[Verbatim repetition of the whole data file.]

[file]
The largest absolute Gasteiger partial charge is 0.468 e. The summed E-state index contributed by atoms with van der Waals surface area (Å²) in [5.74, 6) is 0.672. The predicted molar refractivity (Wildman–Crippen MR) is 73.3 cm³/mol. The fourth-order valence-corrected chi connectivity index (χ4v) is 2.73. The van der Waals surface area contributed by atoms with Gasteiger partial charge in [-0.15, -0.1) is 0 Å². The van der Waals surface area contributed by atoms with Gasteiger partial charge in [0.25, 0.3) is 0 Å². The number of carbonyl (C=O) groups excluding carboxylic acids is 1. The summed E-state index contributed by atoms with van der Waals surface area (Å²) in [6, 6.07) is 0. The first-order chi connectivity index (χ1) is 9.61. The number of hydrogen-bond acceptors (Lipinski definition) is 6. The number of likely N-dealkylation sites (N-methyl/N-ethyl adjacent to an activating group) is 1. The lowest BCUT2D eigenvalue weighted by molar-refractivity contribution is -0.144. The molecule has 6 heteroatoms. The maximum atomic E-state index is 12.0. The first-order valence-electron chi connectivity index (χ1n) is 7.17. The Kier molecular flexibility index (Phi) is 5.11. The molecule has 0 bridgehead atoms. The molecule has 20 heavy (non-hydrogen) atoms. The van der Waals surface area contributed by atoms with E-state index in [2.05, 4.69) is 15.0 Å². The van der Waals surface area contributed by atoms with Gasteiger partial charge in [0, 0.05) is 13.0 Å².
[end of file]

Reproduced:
The largest absolute Gasteiger partial charge is 0.468 e. The summed E-state index contributed by atoms with van der Waals surface area (Å²) in [5.74, 6) is 0.672. The predicted molar refractivity (Wildman–Crippen MR) is 73.3 cm³/mol. The fourth-order valence-corrected chi connectivity index (χ4v) is 2.73. The van der Waals surface area contributed by atoms with Gasteiger partial charge in [-0.15, -0.1) is 0 Å². The van der Waals surface area contributed by atoms with Gasteiger partial charge in [0.25, 0.3) is 0 Å². The number of carbonyl (C=O) groups excluding carboxylic acids is 1. The summed E-state index contributed by atoms with van der Waals surface area (Å²) in [6, 6.07) is 0. The first-order chi connectivity index (χ1) is 9.61. The number of hydrogen-bond acceptors (Lipinski definition) is 6. The number of likely N-dealkylation sites (N-methyl/N-ethyl adjacent to an activating group) is 1. The lowest BCUT2D eigenvalue weighted by molar-refractivity contribution is -0.144. The molecule has 6 heteroatoms. The maximum atomic E-state index is 12.0. The first-order valence-electron chi connectivity index (χ1n) is 7.17. The Kier molecular flexibility index (Phi) is 5.11. The molecule has 0 bridgehead atoms. The molecule has 20 heavy (non-hydrogen) atoms. The van der Waals surface area contributed by atoms with E-state index in [2.05, 4.69) is 15.0 Å². The van der Waals surface area contributed by atoms with Gasteiger partial charge in [0, 0.05) is 13.0 Å².